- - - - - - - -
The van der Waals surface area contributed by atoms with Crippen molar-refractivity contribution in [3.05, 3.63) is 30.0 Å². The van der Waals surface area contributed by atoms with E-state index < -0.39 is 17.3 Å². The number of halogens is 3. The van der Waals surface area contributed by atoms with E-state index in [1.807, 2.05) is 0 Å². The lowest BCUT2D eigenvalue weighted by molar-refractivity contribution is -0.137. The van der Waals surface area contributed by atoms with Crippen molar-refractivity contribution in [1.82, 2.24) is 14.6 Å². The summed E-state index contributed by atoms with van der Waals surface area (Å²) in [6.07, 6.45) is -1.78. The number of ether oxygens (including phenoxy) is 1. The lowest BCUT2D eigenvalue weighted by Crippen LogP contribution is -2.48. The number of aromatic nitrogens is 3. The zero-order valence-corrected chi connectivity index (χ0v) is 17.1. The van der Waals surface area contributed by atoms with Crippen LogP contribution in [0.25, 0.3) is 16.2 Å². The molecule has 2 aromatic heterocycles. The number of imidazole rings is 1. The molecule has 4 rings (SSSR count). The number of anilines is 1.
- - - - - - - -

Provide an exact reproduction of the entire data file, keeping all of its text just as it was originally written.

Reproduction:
The van der Waals surface area contributed by atoms with Crippen molar-refractivity contribution in [3.05, 3.63) is 30.0 Å². The van der Waals surface area contributed by atoms with E-state index < -0.39 is 17.3 Å². The number of halogens is 3. The van der Waals surface area contributed by atoms with E-state index in [1.807, 2.05) is 0 Å². The lowest BCUT2D eigenvalue weighted by molar-refractivity contribution is -0.137. The van der Waals surface area contributed by atoms with Crippen molar-refractivity contribution in [1.82, 2.24) is 14.6 Å². The summed E-state index contributed by atoms with van der Waals surface area (Å²) in [6.07, 6.45) is -1.78. The number of ether oxygens (including phenoxy) is 1. The lowest BCUT2D eigenvalue weighted by Crippen LogP contribution is -2.48. The number of aromatic nitrogens is 3. The zero-order valence-corrected chi connectivity index (χ0v) is 17.1. The van der Waals surface area contributed by atoms with Crippen LogP contribution in [0.25, 0.3) is 16.2 Å². The molecule has 2 aromatic heterocycles. The number of imidazole rings is 1. The molecule has 4 rings (SSSR count). The number of anilines is 1.